Spiritual tone – to deepen the piety, devotion, and success of the worker. The tone of the church or mission will be a reflection of its leaders. Water rises to the level of its source. The spiritual health of the leadership group should be a top concern among higher echelon leadership.

 Group morale:

 Personal relationships’

 Problem solving;

 Creative planning;

 One more way to improve leadership potential: resist the idea of “leadership from the rear.” True leadership is always from the top down, never from the bottom up. It was leadership from the rear that led Israel back into the wilderness.

 Chapter 15: The Cost of Leadership

 To aspire to leadership in God’s kingdom requires us to be willing to play a price higher than others are willing to pay. The toll of true leadership is heavy, and the more effective the leadership the higher it goes.

 Self-Sacrifice: This part of the cost must be paid daily. A cross stands in the path of spiritual leadership, and the leader must take it up.  No cross – no leadership.


Nietzsche believed that life always gets harder toward the summit – the cold gets colder, the wind stronger, the burden of responsibilities heavier.


“The world is run by tired men.” Perhaps an overstatement, but there is a grain of reality here. The demands of leadership wear down robust person. But Christians know where to find renewal. “Therefore do not lose heart. Though outwardly we are wasting away, yet inwardly we are being renewed day by day” (2 Cor 4:16). Even Jesus grew weary in ministry and had to rest (John 4:6). Jesus felt depleted in power, inner resources drained, when the needy woman touched His clothing (Mark 5:30). No lasting good can be accomplished without this expenditure of nervous energy and personal power.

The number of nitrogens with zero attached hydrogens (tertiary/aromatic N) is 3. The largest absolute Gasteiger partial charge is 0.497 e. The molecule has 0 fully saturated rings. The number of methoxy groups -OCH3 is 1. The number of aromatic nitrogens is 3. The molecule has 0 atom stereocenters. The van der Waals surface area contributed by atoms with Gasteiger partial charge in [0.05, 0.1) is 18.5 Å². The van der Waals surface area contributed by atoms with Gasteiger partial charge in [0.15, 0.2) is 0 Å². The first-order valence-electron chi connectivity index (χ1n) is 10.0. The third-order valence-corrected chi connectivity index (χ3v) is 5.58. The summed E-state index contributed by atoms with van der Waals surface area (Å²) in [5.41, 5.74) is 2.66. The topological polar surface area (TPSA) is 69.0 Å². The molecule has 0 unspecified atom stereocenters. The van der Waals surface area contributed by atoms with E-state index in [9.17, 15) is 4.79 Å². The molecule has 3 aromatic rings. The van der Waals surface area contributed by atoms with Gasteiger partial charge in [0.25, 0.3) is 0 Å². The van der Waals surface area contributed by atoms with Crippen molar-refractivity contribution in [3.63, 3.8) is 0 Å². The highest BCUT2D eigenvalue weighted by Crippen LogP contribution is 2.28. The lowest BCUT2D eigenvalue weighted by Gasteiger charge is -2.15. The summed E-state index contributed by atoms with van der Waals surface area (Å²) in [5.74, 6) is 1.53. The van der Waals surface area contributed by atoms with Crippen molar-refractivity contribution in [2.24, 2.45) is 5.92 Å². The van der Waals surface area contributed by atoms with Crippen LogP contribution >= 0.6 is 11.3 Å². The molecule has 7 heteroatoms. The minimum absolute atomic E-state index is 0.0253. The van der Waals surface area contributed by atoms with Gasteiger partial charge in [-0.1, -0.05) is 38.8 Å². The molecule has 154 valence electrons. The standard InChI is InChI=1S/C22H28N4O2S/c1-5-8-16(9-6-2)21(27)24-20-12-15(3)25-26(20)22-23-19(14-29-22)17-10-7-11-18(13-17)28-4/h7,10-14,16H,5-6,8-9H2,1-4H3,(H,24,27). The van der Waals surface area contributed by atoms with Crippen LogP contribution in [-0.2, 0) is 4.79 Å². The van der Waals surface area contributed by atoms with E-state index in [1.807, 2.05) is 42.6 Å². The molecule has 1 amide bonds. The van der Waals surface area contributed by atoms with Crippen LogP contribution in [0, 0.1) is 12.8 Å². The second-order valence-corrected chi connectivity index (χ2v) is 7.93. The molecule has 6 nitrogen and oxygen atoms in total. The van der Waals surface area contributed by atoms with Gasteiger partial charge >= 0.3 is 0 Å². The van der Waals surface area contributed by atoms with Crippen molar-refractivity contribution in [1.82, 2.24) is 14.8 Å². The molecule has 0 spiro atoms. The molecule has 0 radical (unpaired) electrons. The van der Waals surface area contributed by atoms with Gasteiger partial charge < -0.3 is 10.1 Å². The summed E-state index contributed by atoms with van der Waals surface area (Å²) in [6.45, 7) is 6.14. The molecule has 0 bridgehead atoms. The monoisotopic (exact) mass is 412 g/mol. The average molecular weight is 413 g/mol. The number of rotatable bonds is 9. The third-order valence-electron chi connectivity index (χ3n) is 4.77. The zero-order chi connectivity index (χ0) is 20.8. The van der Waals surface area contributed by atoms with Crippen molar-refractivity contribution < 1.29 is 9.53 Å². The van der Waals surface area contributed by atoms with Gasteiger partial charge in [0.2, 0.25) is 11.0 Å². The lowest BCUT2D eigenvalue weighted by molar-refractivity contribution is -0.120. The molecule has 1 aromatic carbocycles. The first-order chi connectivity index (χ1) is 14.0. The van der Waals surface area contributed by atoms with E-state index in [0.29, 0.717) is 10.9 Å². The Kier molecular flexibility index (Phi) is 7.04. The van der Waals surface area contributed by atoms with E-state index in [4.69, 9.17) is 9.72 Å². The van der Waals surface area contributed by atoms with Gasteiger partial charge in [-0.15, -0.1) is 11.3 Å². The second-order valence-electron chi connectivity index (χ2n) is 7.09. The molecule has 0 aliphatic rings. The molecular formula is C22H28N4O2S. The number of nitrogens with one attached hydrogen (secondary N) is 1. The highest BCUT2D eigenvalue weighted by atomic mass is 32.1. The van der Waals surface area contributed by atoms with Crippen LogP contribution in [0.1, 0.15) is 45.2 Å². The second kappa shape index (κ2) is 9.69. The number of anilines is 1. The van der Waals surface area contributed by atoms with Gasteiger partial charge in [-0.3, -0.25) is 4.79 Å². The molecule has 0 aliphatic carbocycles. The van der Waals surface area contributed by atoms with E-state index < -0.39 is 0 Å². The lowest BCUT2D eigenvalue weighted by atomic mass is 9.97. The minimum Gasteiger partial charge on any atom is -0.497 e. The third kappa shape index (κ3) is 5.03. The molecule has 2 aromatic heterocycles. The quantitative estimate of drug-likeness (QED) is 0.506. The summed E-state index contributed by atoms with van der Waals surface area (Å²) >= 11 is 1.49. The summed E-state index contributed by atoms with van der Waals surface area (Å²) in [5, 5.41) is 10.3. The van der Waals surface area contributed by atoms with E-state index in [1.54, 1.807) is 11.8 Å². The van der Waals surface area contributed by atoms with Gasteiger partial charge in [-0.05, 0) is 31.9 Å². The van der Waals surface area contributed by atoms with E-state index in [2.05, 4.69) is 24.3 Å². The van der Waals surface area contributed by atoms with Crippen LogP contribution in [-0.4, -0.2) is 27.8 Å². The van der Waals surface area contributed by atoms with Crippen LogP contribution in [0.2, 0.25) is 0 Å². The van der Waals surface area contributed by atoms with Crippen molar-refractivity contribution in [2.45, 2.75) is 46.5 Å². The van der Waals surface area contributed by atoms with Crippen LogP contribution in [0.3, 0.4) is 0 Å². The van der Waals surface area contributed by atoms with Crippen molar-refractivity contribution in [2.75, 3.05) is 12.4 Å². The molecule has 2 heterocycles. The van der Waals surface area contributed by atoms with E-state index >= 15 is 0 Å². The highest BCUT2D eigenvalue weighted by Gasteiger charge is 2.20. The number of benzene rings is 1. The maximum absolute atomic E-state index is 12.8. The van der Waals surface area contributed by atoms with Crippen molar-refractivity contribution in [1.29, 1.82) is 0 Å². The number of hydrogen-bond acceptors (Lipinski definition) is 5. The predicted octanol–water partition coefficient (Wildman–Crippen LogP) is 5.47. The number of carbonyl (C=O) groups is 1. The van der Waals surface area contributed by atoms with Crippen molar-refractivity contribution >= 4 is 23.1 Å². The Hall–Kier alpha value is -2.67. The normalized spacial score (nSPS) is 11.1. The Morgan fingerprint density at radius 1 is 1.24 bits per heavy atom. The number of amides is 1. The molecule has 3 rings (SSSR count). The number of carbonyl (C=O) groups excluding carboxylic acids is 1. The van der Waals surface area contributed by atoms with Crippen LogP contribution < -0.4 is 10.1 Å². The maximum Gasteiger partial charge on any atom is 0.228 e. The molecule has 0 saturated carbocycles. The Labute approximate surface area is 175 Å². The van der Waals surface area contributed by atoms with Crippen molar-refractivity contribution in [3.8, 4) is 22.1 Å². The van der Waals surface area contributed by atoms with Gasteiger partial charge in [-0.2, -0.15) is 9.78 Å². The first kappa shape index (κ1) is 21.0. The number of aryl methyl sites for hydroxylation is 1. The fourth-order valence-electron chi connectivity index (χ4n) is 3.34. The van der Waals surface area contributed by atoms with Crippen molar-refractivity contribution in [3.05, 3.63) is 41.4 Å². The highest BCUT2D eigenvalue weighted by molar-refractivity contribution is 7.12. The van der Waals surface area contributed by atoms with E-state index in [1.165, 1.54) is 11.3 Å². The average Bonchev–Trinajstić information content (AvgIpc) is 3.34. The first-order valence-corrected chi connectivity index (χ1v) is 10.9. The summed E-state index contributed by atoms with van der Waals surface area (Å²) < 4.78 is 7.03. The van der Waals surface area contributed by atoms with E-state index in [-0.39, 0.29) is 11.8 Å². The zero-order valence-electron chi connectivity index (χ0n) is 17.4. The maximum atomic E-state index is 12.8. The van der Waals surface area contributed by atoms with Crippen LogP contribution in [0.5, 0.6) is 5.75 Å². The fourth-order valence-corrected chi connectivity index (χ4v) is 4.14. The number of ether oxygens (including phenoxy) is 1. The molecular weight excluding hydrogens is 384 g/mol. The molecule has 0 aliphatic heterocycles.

The spirit of the welfare state does not produce leaders. If a Christian is not willing to rise early and work late, to expend greater effort in diligent study and faithful work, that person will not change a generation. Fatigue is the price of leadership. Mediocrity is the result of never getting tired.


“There is nothing else that so kills the efficiency, capability and initiative of a leader a destructive criticism…. It tends to hamper and undercut the efficiency of man’s thinking process. It chips away at his self-respect and undermines his confidence in his ability to cope with his responsibilities.”

 “It does not matter what happens to us, but our reaction to what happens to us is of vital importance.” I think you must expect more and more criticism, for which increasing responsibility this is inevitable.

 But link indifference to human opinion with a weak spiritual life, and the result is disaster.

 “Often the crowd does not recognize a leader until he has gone, and then they build a monument for him with the stone they threw at him in life.”

 Pressure and Perplexity:

We naively think that the more we grow as Christians, the easier it will be to discern the will of God. But the opposite is often the case. God treats the mature leaders as a mature adult, leaving more and more to his or her spiritual discernment and giving fewer bits of tangible guidance than in earlier years. The resulting perplexity adds inevitably to a leader’s pressure.

 Chapter 16: The Responsibilities of Leadership

 The Son of God became the servant of God in order to do the mission of God. The true leader is concerned primarily with the welfare of others, not with his own comfort or prestige.

 Discipline is yet another responsibility of the leader. The fundamental ingredient in all discipline is love.

 Approaching a disciplinary situation, the leader must remember five guidelines:

first conduct a thorough and impartial inquiry

then consider the overall benefit to the work and to the individual

do all in the spirit of love and in the most considerate manner

always keep the spiritual restoration of the offender in view

pray it through

 Providing guidance is the third area of responsibility.

 It is not easy to guide people, even mature Christians, who have strong opinions of their own. The leader cannot assert his will recklessly.

 A leader must initiate.